breeder bingo
I do surf these sites once in a while and do agree with the spirit on the above points, but sometimes get amazed at the vitriol with which these points are sometimes made. Like any other ‘alternative’ choice, the child-free internetizens are quite vocal and aggressive. That is also understandable if the whole world is assuming that you are somewhat incomplete/ childish if you choose not to have kids. But I really think there are more well-behaved kids than unruly ones, that more parents try to control kids than not, that there are always going to be stupid judgemental people in life that are best ignored and that if one has made a choice that goes against the flow, one has to be confident about it. Calling mothers ‘moos’ and ‘breeding cows’ is as unfair as being called selfish and unfeminine for not wanting to be a mother. But then, there are all kinds of corners on net and I like to believe that they all add to the social dialogue ( not to mention provide hilarious entertainment.)
I think, at least for a few privileged people, it boils down to simple “Do you want kids in your life?” question. Some people do not want to have kids because they do not feel the need of having kids. Some people find kids limit their lives’ choices. Some people do not find enough time or energy or money to dedicate to kids.
We for example, have never felt that need or desire. We realised quite early on when we both were very young , that we are not ‘that’ fond of kids to change our lifestyle, nature and dreams, which would have been compromised with a kid. It is lucky that we both found each other because if one partner desires a child and one doesn’t, it becomes quite a bad compromise no matter what you decide to do. We both firmly believe that a kid is a big responsibility and kids should be given full care and love. We both get along quite well with kids, especially husband who works for one of the biggest kids’ brands in the world. But a child has never been even on a radar as far as our future is concerned. We do like the possibility that we are free to do anything without having to think about another human being. And these range from stupid irresponsible things to serious life-altering decisions.
I am not advocating any ‘lifestyle’ so to speak, but I do think that if people are not sure whether they want to be parents or not: it is better that they don’t become parents. One has no right to bring the child into life with unsure mind, seriously. And all that BS about ‘you will love your own child’, ‘you will adjust’, ‘so many people have kids and yours will also raise itself’ actually works against the very children it purports to advocate.
Of course, having kids is a rich and fulfilling experience. I am sure people who have kids get a glimpse into growing mind and life that is magical. I also think it gives people roots when they have kids and it is a beautiful feeling. If one wants that feeling and is ready to choose that , great. If one doesn’t, then we all should respect that choice.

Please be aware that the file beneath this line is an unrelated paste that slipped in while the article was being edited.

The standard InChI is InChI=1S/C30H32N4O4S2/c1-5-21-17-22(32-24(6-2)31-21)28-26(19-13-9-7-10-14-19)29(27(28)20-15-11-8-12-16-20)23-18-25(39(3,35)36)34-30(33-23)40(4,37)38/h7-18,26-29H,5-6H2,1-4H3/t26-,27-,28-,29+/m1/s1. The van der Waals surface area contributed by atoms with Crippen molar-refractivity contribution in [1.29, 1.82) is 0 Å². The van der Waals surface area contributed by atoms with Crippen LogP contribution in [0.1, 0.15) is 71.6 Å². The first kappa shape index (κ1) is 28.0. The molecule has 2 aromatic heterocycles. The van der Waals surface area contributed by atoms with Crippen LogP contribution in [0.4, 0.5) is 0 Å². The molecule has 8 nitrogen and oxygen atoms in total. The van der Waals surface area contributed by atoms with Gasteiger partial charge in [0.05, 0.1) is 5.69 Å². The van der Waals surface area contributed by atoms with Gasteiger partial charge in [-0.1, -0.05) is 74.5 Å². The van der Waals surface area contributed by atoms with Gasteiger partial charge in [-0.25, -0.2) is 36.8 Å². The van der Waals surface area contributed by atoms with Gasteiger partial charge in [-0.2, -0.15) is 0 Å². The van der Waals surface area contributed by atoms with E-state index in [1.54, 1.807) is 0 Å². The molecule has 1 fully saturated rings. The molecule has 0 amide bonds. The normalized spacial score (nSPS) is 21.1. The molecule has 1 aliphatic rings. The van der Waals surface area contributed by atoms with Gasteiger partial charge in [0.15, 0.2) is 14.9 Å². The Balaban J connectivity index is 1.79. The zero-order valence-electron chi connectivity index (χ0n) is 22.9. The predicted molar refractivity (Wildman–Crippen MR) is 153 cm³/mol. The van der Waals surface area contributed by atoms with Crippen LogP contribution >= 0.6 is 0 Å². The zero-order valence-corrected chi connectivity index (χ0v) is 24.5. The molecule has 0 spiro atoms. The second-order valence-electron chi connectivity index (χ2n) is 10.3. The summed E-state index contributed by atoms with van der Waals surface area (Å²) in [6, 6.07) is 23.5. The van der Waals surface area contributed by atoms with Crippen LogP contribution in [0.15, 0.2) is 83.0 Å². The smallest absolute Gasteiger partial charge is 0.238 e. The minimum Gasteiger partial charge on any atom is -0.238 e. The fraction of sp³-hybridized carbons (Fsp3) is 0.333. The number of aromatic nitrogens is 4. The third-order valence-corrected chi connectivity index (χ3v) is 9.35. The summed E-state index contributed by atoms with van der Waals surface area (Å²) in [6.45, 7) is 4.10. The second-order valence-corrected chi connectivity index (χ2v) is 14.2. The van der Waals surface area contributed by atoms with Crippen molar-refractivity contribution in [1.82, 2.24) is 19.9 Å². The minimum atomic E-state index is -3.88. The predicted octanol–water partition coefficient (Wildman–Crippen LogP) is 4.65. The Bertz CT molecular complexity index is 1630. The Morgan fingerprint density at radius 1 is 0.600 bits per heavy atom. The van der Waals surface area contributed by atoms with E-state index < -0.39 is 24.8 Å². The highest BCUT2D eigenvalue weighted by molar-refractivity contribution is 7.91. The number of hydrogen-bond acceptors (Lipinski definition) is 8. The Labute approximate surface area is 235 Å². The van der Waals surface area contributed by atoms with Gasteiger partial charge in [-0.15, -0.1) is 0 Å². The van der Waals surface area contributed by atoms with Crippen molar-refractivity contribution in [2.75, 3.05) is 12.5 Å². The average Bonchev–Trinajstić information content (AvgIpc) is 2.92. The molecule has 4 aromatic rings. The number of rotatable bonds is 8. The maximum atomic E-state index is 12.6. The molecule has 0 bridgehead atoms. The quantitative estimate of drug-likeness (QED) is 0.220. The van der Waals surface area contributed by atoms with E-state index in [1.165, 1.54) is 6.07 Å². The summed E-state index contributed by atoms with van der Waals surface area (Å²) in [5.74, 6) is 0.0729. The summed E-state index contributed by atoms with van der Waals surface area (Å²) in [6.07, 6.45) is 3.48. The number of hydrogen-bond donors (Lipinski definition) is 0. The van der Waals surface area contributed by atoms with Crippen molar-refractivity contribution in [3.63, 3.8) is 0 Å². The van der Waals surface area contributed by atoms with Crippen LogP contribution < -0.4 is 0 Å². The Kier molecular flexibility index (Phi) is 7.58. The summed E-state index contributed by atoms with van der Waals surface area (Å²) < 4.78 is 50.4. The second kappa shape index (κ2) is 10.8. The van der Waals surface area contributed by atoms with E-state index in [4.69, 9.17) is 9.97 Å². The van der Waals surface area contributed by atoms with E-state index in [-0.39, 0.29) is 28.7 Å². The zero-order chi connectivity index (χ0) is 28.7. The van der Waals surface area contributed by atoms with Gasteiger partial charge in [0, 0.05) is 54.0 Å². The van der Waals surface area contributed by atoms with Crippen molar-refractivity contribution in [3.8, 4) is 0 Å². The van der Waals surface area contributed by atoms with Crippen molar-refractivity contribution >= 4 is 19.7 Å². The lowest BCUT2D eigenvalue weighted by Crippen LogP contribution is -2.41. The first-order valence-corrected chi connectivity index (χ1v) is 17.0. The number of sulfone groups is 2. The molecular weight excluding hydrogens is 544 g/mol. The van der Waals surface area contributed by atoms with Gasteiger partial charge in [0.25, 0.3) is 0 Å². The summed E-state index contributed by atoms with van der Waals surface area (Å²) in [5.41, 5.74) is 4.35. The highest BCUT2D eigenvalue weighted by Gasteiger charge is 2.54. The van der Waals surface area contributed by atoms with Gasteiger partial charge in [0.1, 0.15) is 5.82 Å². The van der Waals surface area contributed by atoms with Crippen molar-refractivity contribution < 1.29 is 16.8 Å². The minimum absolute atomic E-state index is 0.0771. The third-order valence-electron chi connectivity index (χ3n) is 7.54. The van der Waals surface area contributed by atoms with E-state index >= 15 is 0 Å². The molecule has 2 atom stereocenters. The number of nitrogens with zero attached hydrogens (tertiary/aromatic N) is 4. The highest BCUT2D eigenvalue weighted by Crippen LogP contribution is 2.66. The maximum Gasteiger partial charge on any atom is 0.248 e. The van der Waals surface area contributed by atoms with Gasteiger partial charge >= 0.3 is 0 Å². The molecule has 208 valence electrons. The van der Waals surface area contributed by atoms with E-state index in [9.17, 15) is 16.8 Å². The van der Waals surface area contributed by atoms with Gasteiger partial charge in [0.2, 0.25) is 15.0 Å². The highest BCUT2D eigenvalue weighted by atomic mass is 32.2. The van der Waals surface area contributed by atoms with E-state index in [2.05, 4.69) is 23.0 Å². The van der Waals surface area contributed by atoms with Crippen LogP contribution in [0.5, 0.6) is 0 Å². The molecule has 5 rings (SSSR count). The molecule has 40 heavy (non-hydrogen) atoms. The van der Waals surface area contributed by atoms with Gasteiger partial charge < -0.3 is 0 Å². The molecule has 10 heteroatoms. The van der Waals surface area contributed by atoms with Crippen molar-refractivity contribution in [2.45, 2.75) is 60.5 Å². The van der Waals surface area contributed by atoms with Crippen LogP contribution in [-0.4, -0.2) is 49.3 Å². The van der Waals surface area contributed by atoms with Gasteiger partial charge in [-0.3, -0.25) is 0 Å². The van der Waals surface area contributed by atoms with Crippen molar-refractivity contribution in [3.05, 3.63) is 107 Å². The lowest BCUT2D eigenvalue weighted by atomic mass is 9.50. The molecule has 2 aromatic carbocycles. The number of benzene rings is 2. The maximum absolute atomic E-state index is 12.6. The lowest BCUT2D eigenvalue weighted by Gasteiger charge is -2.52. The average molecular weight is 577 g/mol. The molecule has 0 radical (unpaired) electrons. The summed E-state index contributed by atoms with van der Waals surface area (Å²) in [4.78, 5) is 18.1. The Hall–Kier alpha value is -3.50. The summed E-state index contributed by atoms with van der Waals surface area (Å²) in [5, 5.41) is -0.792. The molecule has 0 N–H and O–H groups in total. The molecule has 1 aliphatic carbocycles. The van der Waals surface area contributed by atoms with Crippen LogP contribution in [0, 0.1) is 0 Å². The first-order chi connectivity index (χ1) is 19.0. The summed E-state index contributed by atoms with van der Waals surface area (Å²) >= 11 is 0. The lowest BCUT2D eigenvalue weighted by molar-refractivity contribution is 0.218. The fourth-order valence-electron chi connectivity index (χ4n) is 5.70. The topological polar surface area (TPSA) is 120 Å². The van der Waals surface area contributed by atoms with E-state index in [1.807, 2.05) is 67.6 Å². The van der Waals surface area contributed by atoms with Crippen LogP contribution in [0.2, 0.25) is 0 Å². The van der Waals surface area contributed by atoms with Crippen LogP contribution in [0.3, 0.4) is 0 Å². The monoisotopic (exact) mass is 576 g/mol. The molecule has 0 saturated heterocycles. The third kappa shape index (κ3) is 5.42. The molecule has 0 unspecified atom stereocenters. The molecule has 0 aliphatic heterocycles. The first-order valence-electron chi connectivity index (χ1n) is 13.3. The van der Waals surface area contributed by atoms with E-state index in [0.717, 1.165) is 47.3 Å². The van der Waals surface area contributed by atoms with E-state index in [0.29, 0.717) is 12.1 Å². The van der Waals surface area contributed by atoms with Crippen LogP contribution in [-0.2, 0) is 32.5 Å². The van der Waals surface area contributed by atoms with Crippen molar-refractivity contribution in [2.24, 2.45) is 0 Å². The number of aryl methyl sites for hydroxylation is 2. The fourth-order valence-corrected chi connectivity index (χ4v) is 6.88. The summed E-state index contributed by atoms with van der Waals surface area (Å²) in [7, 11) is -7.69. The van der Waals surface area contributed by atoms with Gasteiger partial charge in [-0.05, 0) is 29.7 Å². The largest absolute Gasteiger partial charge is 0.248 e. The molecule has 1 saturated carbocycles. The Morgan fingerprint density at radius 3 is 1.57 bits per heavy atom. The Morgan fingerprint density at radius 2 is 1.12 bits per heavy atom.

There would always be judgements and marginalization, but hell, that comes with many choices, so be it.

Being Childfree in Fertile India


Oscar Wilde has been quoted to have said “All women become like their mothers. That is their tragedy. No man does, and that is his.” This quote itself is by a fictional character in a comedy written by Oscar Wilde, who was concerned that a particular young lady’s future character may not be a good one if she became like her mother. But the quote has become popular and taken on its own meaning. It is mostly taken to imply that if men became more like their mothers – caring and loving – the world would be a better place. I am not quite sure if the popular implication is also that women should become less like their mothers and toughen up a bit.
If I had a daughter, I too would probably want her to be tough and strong than how most girls are raised and if I had a son, I would want him to be more sensitive than how most boys are raised. Having said that, how I would raise my son or daughter is a moot point because I am not exactly afraid of becoming like my mother, but unwilling to become a mother at all.
By the time I was fifteen, I knew I did not want to bear children. India is already over-populated! I saw no real benefit to add one or two children of my own when we couldn’t feed millions of hungry children in our country. I thought I should adopt one or two children when I grew up. No one took me seriously then.
Now I am in early 40s, married and childless. I haven’t ever regretted not becoming a mother! I have recently learnt a new word ‘childfree’ to describe people who are voluntarily and happily childless! The word ‘free’ comes from ‘freedom’ and also to indicate there is nothing ‘less’ in our lives just because we have no children.
I have not met many people who are childfree by choice. In India, the ‘default’ way of life is highly valued. You grow up, study, get employed, get married, have kids, help kids settle, arrange their weddings, take care of grand-children. That cycle of life is very rarely broken voluntarily. I have met a few people who chose to remain single, but to date haven’t met a single couple who said they chose not to have children. Not even in big cities in India.
This makes me wonder what is it about life that fascinates so many people enough to produce more new lives? Is it mere biological urge? Is it ‘everyone does that’? Our country is full of problems. Often people feel so hopeless that they have even lost hope on democracy and wish for a dictator to take over India! Yet, they eagerly bring more children into this system! And poorer a couple is and less educated a woman is, more the number of their children!
I also wonder, in a highly-populated society like ours which continues to value reproduction a lot, how are men and women choosing to be child-free in India are coping. Not having children has given me a lot of freedom to do many other things. Now, I have begun a ‘research’ project to identify, get connected with and to interview childfree couples. I would like to give a voice to the minority we represent!